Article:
Professional landlords confident and prepared amid multiple market changes

  • 03/01/2017
  • 0
Professional landlords confident and prepared amid multiple market changes
The majority of professional landlords are up to speed with the changes which face the buy-to-let market this year, and despite a tougher tax environment, plan to expand their portfolios in 2017.

A survey of close to 300 professional landlords, carried out in November, revealed a drop in the number of landlords who expected to be affected by the changes to tax relief.

Some 60% of respondents felt that they would be directly affected by income tax relief changes, down from 64% in May, while 29% said they would not be affected, up from 23%. Of those surveyed, 11% said they did not know how the changes would impact them.

From April 2017, reductions in tax relief will be phased in over a period of four years. The end result will be a restriction in the amount of income tax relief landlords can receive, which will be reduced to the basic rate of tax.

David Whittaker, chief executive of Mortgages for Business, the commissioners of the research, said: “The percentages feel about right for the market in general and it’s certainly been a tough 18 months or so for landlords, so it’s encouraging to learn that the majority are getting to grips with changes that will dramatically alter the way they operate.

“We are still encouraging landlords who haven’t already taken professional advice on the matter to do so as soon as possible, as some may find that the new formula will tip them into the next tax bracket leaving them worse off. The new regime starts in April, so there’s not much time left to make strategic decisions and take action.”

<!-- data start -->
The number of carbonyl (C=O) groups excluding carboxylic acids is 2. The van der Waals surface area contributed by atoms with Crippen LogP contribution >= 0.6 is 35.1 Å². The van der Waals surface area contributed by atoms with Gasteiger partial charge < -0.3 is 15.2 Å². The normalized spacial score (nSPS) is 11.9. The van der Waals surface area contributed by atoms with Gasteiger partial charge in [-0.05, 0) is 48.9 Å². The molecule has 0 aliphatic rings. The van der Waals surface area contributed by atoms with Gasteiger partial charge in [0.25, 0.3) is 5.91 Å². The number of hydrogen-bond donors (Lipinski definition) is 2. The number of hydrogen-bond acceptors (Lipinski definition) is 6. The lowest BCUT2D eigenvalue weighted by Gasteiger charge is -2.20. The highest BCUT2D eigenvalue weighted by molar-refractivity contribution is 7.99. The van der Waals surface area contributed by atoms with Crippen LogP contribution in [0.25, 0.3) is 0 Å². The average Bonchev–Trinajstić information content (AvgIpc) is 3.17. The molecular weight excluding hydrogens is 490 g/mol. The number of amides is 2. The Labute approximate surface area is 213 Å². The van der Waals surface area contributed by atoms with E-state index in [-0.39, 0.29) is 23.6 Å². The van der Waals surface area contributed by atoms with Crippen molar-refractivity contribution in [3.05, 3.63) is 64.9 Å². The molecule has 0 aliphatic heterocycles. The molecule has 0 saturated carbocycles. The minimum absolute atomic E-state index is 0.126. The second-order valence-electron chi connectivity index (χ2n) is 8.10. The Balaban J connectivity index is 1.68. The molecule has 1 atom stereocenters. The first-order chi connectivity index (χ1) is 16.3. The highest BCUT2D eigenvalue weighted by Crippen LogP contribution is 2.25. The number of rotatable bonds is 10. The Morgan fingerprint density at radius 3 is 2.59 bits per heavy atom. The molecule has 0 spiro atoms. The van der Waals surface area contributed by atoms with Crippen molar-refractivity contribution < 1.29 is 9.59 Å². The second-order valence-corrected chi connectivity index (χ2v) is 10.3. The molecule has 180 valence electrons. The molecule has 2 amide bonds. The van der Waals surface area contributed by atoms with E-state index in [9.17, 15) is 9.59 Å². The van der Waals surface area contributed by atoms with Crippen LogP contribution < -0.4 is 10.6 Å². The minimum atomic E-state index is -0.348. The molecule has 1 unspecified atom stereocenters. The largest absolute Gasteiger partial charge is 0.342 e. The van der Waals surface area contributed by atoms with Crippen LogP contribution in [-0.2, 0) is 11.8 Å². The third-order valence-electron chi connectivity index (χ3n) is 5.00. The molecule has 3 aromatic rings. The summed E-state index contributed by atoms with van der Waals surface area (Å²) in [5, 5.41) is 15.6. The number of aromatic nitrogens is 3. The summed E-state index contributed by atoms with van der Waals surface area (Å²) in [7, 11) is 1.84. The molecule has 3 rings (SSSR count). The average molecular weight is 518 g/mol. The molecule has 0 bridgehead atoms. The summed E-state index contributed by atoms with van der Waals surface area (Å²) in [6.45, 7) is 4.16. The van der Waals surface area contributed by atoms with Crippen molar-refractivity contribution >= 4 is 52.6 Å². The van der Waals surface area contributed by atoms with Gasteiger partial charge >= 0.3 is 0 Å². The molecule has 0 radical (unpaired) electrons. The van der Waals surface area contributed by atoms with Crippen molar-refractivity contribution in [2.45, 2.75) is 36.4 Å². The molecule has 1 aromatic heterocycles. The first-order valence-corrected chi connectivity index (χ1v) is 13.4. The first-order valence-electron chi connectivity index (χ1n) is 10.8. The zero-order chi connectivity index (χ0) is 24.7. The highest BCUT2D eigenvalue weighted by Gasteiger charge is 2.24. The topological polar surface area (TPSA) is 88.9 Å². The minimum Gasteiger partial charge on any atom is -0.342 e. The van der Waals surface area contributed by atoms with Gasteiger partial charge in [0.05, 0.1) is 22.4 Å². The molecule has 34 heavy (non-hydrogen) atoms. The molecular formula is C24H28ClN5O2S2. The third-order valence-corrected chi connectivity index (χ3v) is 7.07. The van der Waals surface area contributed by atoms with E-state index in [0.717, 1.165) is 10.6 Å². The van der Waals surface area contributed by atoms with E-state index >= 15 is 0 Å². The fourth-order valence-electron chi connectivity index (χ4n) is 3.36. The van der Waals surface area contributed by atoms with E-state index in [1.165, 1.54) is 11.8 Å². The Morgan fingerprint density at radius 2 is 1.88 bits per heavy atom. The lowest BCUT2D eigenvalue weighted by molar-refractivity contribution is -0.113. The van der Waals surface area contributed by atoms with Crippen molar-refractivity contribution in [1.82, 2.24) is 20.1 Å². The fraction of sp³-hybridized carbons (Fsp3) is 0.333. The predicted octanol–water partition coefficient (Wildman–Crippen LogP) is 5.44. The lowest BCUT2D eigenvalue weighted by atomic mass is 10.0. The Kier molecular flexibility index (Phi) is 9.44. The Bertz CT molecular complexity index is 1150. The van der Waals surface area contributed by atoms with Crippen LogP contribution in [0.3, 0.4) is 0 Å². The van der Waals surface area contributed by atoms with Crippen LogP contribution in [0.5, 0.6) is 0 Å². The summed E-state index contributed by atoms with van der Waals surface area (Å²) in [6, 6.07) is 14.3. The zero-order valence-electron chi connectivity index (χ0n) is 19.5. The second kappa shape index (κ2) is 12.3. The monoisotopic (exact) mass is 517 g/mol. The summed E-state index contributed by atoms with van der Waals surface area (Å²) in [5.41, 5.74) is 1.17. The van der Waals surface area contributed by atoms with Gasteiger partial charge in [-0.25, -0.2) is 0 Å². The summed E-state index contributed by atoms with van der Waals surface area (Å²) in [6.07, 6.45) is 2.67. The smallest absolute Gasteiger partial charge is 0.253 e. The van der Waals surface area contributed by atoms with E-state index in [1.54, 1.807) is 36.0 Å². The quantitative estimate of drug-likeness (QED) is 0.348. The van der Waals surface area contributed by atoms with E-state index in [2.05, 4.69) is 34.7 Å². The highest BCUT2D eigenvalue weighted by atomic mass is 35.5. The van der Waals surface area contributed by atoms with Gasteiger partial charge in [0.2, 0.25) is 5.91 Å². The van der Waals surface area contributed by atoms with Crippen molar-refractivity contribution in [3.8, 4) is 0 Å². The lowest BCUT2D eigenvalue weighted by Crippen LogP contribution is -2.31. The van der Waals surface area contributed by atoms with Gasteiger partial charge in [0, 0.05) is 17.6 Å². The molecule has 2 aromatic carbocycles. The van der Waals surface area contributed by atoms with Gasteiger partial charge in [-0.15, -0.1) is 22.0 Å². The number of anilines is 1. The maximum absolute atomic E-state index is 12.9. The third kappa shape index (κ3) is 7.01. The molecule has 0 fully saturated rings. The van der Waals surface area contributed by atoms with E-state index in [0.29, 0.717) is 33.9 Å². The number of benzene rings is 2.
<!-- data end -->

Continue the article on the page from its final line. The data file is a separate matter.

Lender reactions to the new Prudential Regulation Authority (PRA) guidelines on buy-to-let lending have followed a similar pattern. The PRA has stipulated that all buy-to-let lenders must use an interest rate of 5.5% in their interest coverage ratio (ICR) calculations, instead of the pay rate of the mortgage. Additionally, lenders must take into consideration the reduction in landlords’ income as a result of the lower tax relief. This consideration has seen most lenders raise their ICR percentages to 145% from 125%.

Some 60% of respondents said they understood how these changes would affect the amount they could borrow. A further 25% said they partially understood the implications of the PRA guidelines.

Despite the potential squeeze on profits and loan sizes, professional landlords remain optimistic. The proportion of those seeking to expand their portfolios in the next six months has risen to 45%, up from 41% in May. The proportion seeking to shrink their portfolios has fallen further to just 9%, down from 14% in May.

Landlords with the largest portfolios are most likely to offload properties, with 31% of landlords among those with 21 or more properties seeking to sell in the next six months. Similarly, expansion is most popular with landlords possessing two or three properties with 55% of landlords in this category listing this as their goal.

Five-year fixed rate mortgages were found to be the most popular product type overall with 34% of respondents expressing a preference for this category of loan, a return to form after falling popularity in previous surveys.

Whittaker said this was clear evidence that lenders’ focus on competitive pricing of five-year fixed rates had been successful in attracting landlords keen to maintain some certainty of cash flow following a year of economic turbulence and growing speculation that interest rates and inflation will rise this year.

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